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Re: Main character animations.

On Thu, Apr 11, 2002 at 08:39:23AM +0100, Katie Lauren Lucas wrote:
> So I'm toying with this 2D spritey game idea. Has a main player character which 
> has lots of pick-upable weapons (guns, bows, swords, spears). So I'm wondering 
> how to handle this graphically. I can think of:
>   1) Tons of sprites, going to need each weapon X each direction X each frame 
> of animation.

We have taken this approach up to now in the WorldForge Acorn game, and the
size of the animation graphics explodes really fast. For a reasonable
number of animation combinations, I think the size would be prohibitive.

>   2) Layers of sprites, one to animate the main character, one to overlay a 
> weapon on him/her. Issues of alignment, it might end up lacking graphical 
> sophistication. I have a feeling this ends up needing (weapons X directions X 
> frames + directions X frames) images in total.

I understand that this layering technique is the way things are done in the
more complex isometric titles out there. Ultima Online is one game I have
heard described as using this tecnique. There are issues to be resolved,
but overall I think it can be made to work.

>   3) Cheat. Have the player carrying an indistinct black blob.


>   4) Sophisticated cheating. Player carries nothing, when he starts fighting he 
> draws a weapon. Not sure this reduces images much.

This would reduce the images a bit, if used in combination with 2. I think
1 would still be unworkable unless your set of weapons, characters and
animations was small.

>   5) Not caring. Player carries a sword. All the time. If he's got a gun he, 
> erm... appears to shoot with a sword. Heck, if RPG players can cope with an "@"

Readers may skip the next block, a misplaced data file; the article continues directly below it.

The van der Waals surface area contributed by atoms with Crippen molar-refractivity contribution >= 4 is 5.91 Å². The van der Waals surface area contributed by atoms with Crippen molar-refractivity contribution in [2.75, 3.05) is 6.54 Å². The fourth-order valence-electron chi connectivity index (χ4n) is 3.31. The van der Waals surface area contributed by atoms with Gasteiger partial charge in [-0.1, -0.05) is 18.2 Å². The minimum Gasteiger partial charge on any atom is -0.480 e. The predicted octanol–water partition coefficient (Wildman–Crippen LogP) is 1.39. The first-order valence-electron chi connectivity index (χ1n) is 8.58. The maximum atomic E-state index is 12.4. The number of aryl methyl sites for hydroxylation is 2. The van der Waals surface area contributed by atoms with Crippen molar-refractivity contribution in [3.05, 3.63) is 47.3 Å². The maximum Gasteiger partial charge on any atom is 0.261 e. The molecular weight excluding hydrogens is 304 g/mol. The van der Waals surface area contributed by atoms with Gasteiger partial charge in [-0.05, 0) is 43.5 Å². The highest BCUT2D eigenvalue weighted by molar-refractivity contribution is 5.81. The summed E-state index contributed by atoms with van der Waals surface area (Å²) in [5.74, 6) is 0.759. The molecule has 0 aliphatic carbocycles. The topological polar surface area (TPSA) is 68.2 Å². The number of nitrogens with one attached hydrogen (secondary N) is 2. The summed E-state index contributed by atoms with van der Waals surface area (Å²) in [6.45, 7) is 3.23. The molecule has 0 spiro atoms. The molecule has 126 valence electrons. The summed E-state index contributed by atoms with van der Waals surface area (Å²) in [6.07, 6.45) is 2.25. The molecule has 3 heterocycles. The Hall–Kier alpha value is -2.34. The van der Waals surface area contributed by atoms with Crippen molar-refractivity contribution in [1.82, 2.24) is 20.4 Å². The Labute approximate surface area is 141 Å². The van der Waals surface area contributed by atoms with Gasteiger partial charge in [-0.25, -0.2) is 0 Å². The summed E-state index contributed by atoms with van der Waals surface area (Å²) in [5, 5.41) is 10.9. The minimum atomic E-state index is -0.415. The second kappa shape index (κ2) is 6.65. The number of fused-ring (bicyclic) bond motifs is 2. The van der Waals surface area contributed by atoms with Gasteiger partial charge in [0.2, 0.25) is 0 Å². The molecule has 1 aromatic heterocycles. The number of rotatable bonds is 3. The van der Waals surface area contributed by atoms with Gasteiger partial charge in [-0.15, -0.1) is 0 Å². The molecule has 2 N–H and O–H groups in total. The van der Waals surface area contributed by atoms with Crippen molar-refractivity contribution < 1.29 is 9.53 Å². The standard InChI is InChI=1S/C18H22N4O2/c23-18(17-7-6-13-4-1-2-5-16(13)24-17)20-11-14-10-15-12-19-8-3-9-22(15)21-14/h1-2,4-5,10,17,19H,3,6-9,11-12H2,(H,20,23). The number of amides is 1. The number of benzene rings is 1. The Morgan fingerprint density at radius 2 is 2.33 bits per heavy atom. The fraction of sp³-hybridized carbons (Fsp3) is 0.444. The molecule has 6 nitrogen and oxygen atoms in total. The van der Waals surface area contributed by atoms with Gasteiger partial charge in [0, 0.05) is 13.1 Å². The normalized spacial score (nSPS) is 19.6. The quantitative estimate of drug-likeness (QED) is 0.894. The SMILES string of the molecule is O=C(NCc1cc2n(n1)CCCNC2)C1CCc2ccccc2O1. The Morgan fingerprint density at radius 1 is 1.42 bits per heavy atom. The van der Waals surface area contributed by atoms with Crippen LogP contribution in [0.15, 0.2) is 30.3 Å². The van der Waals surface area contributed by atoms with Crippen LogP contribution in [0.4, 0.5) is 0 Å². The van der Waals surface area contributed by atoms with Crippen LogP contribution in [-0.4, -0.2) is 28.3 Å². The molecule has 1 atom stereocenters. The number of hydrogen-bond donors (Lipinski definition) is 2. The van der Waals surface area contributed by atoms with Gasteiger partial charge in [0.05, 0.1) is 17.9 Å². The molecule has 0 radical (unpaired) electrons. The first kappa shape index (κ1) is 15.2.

> being a person...

I have seen some games that do it this way. In my opinion this is unforgiveably
lame, and completely ruins the immersivity of a game. Its one thing to use
an @ because you are running on a character terminal, and that is the best
that can be done, but it is quite another to have a nicely rendered high
res image portraying your character with gross inaccuracies.

> In a 3D game this would be easy (attach appropriate weapon mesh to the player 
> character's "hand" matrix)... but how do people do this in 2D games?
> {Why am I developing in 2D? Because I'm doing this on a laptop. Because they 
> won't let me take a workstation into work...}

I know the pain of trying to develop 3d games on a laptop, but so far I have
just lived with it, and used 3d capable machines to test whenever I can. Its
a pain, especially when things that work fine in software are much slower
in hardware. In the Diablo 2 post-mortem, the developers stated that it
was the last time they would build a game using pre-rendered graphics, as
in order to stay looking up to date, the quantity of graphics was getting
too large to be manageable.

I would be very interested to know what tools you are planning to use to
create your content. Have you found an available set of animation tools for
Linux, or are you fortunate enough to have access to the high-end proprietary